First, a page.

Friday, November 14, 2008

In her own words; Bonnie's experience in China

There's no doubt about it, my experience in China with UFV was a blast! The people I met there, the places I went, the food, the culture and the education was unforgettable. We had a great group of students that were incredibly fun, and awesome, insightful teachers that helped us through sicknesses, downtimes, and downright disasters. China in itself was a very interesting country, rich with culture and history, but also a whole different world compared to what we are used to. Eating habits, sleeping schedules, woman's rights, clothing standards, teaching methods, social statuses, dating and sex are all completely different there than in Canada, and they are not things you would normally considering preparing for when planning you trip. The whole experience really strengthened my commitment to my goals, as well as a new-found admiration and respect for the wonderful people here at UFV who helped us through so much, and even though we were 15 hours away, it never seemed like that at all. I would recommend the Study Abroad program for anyone who has a love for travel, is independent and is devoted to their studies. My best advice to anyone considering traveling abroad is not to worry about how much money the trip will cost you, and just focus on having a great time, as well as be willing to try anything and everything, and don't worry whats going on back home, the drama will still be there when you get back. Just live in the moment and have fun!

Thursday, October 30, 2008

UFV's KPE Study Tour to China

If you ask University of theFraser Valley Kinesiology student Bonnie Burton about her 3 month study tour to China, she will say, "Don't ask about the earthquake."
Not that she minds talking about her experience about being in the middle of one (it struck 3 days after the group arrived from Chilliwack BC Canada), but there is so much more to her experience and to the experience of the other students on the Study Tour.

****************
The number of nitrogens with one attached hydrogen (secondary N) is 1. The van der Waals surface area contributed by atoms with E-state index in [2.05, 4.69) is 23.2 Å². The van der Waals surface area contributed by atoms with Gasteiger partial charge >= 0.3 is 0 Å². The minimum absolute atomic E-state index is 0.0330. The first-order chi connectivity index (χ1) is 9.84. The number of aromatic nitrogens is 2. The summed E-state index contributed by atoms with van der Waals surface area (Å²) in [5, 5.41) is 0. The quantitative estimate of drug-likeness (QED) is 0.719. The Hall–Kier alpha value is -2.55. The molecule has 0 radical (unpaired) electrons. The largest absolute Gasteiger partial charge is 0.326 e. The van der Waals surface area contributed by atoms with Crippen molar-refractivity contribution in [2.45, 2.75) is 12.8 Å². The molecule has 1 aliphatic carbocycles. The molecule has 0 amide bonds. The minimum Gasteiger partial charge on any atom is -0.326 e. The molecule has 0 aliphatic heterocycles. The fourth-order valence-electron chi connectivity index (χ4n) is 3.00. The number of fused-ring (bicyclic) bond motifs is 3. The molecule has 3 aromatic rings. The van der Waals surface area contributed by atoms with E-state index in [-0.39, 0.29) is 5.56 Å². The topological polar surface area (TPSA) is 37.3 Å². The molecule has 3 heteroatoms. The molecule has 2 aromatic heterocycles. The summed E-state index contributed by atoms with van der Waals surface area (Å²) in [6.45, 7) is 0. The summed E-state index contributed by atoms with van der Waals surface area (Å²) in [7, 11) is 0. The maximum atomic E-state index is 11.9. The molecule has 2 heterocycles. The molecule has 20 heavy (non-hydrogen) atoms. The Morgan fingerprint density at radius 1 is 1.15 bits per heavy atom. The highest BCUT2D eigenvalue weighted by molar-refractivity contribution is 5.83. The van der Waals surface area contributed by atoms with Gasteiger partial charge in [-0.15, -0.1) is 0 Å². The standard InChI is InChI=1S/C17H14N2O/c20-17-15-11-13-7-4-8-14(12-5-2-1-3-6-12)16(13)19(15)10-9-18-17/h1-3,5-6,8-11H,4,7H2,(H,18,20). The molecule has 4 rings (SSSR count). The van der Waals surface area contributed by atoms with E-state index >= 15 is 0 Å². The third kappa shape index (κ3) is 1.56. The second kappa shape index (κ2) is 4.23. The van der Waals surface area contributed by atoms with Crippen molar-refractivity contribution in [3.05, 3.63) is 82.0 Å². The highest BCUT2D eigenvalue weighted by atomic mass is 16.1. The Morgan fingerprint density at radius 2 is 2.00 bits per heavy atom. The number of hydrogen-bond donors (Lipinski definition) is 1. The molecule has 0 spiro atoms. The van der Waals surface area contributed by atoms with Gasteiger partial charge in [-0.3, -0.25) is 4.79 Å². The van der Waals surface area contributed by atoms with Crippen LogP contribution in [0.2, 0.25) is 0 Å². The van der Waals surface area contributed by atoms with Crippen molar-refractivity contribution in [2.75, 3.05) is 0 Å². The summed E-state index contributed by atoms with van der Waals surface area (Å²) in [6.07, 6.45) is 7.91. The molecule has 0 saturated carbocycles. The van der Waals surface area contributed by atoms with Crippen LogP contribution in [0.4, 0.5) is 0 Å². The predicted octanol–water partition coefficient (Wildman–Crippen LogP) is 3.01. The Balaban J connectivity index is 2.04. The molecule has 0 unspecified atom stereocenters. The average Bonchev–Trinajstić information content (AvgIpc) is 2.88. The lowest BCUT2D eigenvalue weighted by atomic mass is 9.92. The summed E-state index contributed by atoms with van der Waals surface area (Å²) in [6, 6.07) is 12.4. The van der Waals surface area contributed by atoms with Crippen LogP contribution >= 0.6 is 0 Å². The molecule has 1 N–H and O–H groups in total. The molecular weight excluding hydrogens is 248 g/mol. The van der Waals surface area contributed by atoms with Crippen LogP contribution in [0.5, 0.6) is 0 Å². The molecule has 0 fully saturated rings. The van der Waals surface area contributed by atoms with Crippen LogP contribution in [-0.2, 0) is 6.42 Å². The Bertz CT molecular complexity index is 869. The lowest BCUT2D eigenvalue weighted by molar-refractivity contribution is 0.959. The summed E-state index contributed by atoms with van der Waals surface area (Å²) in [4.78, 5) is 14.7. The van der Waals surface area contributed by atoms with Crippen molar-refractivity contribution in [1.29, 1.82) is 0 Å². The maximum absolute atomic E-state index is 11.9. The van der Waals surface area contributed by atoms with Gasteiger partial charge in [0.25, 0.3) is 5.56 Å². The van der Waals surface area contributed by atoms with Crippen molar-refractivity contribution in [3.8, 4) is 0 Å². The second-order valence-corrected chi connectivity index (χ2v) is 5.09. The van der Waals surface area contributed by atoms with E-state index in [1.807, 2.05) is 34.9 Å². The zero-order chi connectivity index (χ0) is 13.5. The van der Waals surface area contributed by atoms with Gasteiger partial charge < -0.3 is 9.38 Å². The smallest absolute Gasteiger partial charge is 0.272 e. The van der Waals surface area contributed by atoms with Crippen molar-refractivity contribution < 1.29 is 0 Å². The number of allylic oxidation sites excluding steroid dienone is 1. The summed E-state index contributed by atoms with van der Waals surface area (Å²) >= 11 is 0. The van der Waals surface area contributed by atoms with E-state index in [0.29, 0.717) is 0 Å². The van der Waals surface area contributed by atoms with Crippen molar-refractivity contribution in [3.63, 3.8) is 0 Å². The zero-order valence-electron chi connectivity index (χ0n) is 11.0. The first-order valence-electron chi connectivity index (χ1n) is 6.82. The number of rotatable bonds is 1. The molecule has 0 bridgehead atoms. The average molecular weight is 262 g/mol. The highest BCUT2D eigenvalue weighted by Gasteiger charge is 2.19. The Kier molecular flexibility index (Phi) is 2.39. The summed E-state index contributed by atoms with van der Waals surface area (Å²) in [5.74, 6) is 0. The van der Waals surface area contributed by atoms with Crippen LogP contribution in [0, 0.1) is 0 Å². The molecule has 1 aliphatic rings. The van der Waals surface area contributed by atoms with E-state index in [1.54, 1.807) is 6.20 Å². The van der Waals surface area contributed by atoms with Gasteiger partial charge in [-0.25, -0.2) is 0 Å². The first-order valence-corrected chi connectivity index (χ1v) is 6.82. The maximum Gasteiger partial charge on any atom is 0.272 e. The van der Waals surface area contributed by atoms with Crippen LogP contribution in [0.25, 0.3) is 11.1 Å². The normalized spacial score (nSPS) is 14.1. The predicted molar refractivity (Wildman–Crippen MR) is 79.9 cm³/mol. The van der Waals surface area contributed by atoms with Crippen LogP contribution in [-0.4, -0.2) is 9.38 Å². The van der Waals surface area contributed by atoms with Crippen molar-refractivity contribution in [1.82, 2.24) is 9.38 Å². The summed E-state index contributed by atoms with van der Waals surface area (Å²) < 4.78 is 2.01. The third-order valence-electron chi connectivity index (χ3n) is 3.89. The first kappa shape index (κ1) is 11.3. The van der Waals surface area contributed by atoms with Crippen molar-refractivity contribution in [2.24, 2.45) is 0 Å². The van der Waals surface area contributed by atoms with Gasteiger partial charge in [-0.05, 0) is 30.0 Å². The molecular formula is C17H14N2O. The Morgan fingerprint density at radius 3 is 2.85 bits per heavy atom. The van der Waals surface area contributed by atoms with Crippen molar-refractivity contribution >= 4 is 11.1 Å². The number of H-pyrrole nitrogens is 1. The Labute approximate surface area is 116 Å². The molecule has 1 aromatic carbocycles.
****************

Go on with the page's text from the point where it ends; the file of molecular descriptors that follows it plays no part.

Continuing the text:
Ask about the landscape, she suggests; ask if our perception of China is correct, or if it is just a collection of stereotypes and Western prejudices.

"There is way more to China than big cities, pollution, and girl baby adoption," she says: " It is a much more intellectual country; they are taking alot of action to solve any problems they may have."
According to Bonnie, people should ask the following:
What was it like when you first arrived? What was your first impression? How was it, interacting with the Chinese (fun! they are so kind and helpful) ?
How much time did you spend out and about? How much time did you spend on the computer talking to people back home, avoiding contact with the locals?

Bonnie had a number of her preconceptions challenged: when she first arrived, instead of seeing bad traffic and pollution, she saw palm trees, deserted streets, wildlife in the streets (? I said; preying mantisses, frogs, lizards and chickens, she said).

The group spent from May 9, 2008 to May 22 2008 in Chengdu, and then went to Shenzhen until their departure for Canada July 10, 2008.
During that time they studied Sports culture, Mandarin, Massage, Wushu, TaiChi, and Accupuncture.

It was a life-changing experience, says Bonnie. People who have never experienced something like this can't understand how we feel.

When asked if this trip has changed her career goals, she is quick to answer in the affirmative: she is interested in working in overseas, and in the health industry. Can you say International Development; Right to Play; War Child? All the best to you, Bonnie; we are sure you will find lots to keep you busy!